We’re in our second week of exploring power and power relationships in schools which is a topic that I don’t think we reflect on nearly enough in schools. (Here’s the first “power” podcast with Rob Fried.) There’s an inherent tension when it comes to learning and power, namely how much power do you as a learner have in any learning interaction to choose not just what you learn but how and where and when. And one of the things that casts such a long shadow over this conversation is the fact that going to school is compulsory. Learners have no or very little choice but to attend a school which then decides almost everything about the what, where and when of learning. So right from the start, we take agency away from kids, and we rarely seem to think about the implications of that.
Someone who has been thinking about that for quite some time is my guest on this week’s podcast. Sylvia Martinez is the co-author of what I think may be one of the best books on learning and schools in the last five years, Invent to Learn which has come to be known as “the bible of the maker movement.” She’s an advisor to the Stanford University FabLearn Fellows, and she has a long history in leading educational non-profits and in product design and development in educational games. And, she was one of the early designers of the software for that GPS navigational system that gets all of us to where we want to go in today’s world.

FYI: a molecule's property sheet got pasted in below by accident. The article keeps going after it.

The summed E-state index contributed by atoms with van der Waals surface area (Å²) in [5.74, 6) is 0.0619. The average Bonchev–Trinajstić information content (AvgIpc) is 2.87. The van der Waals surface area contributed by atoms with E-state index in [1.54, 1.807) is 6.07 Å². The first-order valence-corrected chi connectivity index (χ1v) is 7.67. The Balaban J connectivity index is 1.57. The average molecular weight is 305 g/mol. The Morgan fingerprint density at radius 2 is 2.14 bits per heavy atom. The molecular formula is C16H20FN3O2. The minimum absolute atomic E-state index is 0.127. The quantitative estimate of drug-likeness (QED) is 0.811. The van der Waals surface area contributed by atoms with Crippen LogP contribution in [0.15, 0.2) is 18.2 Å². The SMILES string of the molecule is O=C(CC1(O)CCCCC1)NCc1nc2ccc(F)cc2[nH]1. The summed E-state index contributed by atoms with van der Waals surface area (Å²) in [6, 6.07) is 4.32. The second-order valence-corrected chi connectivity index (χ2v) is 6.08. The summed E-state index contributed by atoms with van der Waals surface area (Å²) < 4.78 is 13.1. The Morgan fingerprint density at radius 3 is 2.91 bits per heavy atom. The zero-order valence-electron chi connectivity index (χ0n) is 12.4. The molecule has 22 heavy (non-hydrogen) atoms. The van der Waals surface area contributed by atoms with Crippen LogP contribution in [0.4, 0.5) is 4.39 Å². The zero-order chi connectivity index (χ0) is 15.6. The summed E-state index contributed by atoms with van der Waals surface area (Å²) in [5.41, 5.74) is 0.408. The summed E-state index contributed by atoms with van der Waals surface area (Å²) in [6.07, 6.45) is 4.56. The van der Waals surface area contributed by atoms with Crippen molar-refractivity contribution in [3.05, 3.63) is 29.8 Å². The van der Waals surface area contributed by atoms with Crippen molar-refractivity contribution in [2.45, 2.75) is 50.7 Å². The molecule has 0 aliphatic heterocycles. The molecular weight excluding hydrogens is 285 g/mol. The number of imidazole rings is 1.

All that aside, what I love about Sylvia is her genuine passion for creating environments in schools where teachers and students can explore learning on their own terms, and in this podcast, we talk about that as well as the dynamics of power in classrooms, the cultural movements that lead to change in schools, and the complexities around the idea of empowerment in the various hierarchies of schools. It’s an important, and on many levels fascinating conversation.
As always, if you enjoy the conversation, why not head over to iTunes and give us a review and a rating? And tell your friends about our podcast as well. Thanks for listening everyone!
For more resources and links about this podcast, check out the “Podcasts” topic in the Modern Learners Community.